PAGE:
Note, I use scaling, capacity, and scalability as follows: Scaling: Growing the network's utility in any fashion. Capacity: The number of transactions that can be processed on the network. Scalability: Capability of the network to handle a growing amount of work. On-chain scaling The term "on-chain scaling" is frequently used to exclusively refer ...


6

Generally speaking, BIP37 bloom filtering SPV has atrocious scaling though it is hard to say exactly how poor it is in the real works. Every peer must sync the entire block chain from the last they had contact with the network, in the worst case this is approximately 50GB. The node must load every single block from disk, filter it to the clients ...


6

The obvious one would be side chains, the idea being that the transactions on the side chain would be off the main chain. Most other scaling solutions are either on-chain or centralized. For example, segwit and block size increases are on-chain and using a service like coinbase to move coins off-chain are clearly centralized.


6

You are correct that transaction fees per block are much smaller than block reward, but they are still significant and rising: https://www.smartbit.com.au/charts/transaction-fees-per-block Recently the average has passed 0.5 BTC per block. With a 50x rise (easily obtainable if bitcoin use becomes mainstream in certain sectors) the reward would be 25BTC per ...


6

To the best of my knowledge this has not yet been codified and it is hard to imagine there being a need to smaller Bitcoin increments anytime soon. At this point smaller increments would suffer transaction relay problems without the addition of a miners fee far in excess of the Bitcoin being sent. This could be settled now by scheduling the change based on ...


6

The strongest arguments against dynamic blocksizes which can be determined by miner actions, is that they do not necessarily represent the interests of other participants such as users, node operators, or even all miners. If miners setting the blocksize have good equipment and connections, they may want blocks so large that others are forced off the ...


5

This is a possible issue. Currently we have a block limit in size of 1Mb although many pools send out 250Kb to make their block propagate faster to avoid orphaned blocks. This gives us a cap of 7 transactions per second, data usage of 6Mb per hour or 144Mb a day, almost negligible amount of bandwidth. Visa on average handles 2000 per second. So looking ...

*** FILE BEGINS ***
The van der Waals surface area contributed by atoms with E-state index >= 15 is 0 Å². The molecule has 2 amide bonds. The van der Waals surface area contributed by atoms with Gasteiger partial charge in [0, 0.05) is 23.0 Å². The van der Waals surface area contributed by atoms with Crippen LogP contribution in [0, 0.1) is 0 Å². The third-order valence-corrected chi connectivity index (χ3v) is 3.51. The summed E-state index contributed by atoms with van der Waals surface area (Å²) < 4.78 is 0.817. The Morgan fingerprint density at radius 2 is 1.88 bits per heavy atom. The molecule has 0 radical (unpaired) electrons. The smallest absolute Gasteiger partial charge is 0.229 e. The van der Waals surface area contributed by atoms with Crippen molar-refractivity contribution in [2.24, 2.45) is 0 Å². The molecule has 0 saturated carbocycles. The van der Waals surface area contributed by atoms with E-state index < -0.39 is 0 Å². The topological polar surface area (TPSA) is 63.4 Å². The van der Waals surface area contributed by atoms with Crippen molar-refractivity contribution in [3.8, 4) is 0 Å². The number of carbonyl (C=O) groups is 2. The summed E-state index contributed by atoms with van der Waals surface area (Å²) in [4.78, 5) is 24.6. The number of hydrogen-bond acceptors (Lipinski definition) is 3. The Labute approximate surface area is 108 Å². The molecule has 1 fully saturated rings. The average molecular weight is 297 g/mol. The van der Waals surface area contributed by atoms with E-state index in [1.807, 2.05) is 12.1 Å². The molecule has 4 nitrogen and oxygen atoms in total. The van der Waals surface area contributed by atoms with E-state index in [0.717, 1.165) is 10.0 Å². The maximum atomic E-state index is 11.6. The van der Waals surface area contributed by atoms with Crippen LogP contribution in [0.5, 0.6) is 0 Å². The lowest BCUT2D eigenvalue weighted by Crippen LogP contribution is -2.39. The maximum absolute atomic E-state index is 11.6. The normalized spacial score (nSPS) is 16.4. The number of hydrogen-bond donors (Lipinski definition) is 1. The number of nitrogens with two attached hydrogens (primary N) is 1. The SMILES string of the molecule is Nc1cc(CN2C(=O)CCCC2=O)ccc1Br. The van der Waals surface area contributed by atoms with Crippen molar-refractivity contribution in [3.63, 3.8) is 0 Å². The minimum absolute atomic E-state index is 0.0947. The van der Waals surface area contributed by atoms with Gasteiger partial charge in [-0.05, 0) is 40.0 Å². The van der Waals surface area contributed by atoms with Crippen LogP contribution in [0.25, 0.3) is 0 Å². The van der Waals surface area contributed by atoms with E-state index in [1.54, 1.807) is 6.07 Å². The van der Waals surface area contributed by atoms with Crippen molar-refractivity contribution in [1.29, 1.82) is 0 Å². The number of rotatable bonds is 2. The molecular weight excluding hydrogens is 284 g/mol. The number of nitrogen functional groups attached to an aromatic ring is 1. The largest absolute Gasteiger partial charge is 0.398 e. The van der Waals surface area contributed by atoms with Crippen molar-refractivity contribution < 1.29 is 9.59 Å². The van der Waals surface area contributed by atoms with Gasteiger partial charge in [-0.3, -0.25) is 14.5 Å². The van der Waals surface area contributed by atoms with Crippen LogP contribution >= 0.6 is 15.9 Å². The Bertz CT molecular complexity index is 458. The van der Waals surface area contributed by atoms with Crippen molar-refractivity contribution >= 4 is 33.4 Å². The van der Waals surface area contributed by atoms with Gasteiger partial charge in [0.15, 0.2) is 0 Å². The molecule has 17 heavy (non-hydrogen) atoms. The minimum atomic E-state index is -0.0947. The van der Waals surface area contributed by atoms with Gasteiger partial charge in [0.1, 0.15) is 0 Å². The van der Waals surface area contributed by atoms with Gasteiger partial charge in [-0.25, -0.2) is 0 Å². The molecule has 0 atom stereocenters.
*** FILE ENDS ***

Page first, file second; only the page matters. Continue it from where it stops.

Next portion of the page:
5

I've ran tests before on .5 million addresses generated in one afternoon. It fired walletnotify within the milliseconds, no noticeable delay when I sent an amount to a random address. Only noticeable thing was that the client took 30 minutes to start up, which I guess is fine if you run a larger service. Only thing that may trouble you is slow transaction ...


5

Lightning Network is a layer on the top of the Bitcoin Blockchain. Le'me go in more detail. It is a technology that makes bitcoin work faster, scalable and improve bitcoin in such a way that Bitcoin could handle hundreds or thousands of transactions each second, right now Bitcoin handles about seven transactions per second which is very low compared to Visa ...


5

Blockchains are not really scalable. For the most security, blockchains need to be replicated on as many devices as possible. Those devices are full nodes and must download and verify every single block and transaction. In order to increase the number of transactions, transactions have to become smaller and blocks have to become bigger. Unfortunately ...


5

Whoever made that example doesn't seem to understand how the lightning network works. I think the creator of this scenario is confusing how the lightning network functions with how traditional deferred net settlement functions. With the LN, you don't hold accounts with the people you have open channels with. Instead, you have money tied up in the channel ...


5

Disclaimer: I worked at BitGo when WBTC was kicked off, but I didn't work on the WBTC project. Wrapped Bitcoin (WBTC) is an ERC20 token fully backed by bitcoins held in BitGo's custody. BitGo mints new WBTC when bitcoins are deposited into custody and WBTC is burned when bitcoins are withdrawn from custody. WBTC is a means to get an IOU for hard money into ...


4

Currently, only full-nodes, i.e. nodes that have the complete blockchain inventorized relay blocks. Personally, I've recently encountered the first problem, when my Linux partition ran out of storage, yet if I had chosen a bigger partition size, I'd be able to even afford a multiple of the 50GiB easily. Storage usage: Currently, the blockchain is about ...


4

If there is a block-size hard fork, will the old chain have an advantage? This is partially true, but it is not as grave a problem as the writer would have us believe. It would be much more problematic if the implementation of increasing the block size were done very poorly and discretely (such as just putting out a new client with the MAX_BLOCK_SIZE ...


4

I would say before we are dealing thousands of microtransactions per day, which I still consider to be far off, is the idea of people and corporations using vanity addresses. Let's just say that I want all my addresses to start with Mark (or as close to mark as possible, e.g. for bitcoin would be 1mark and for litecoin would be Lmark and so on). Since ...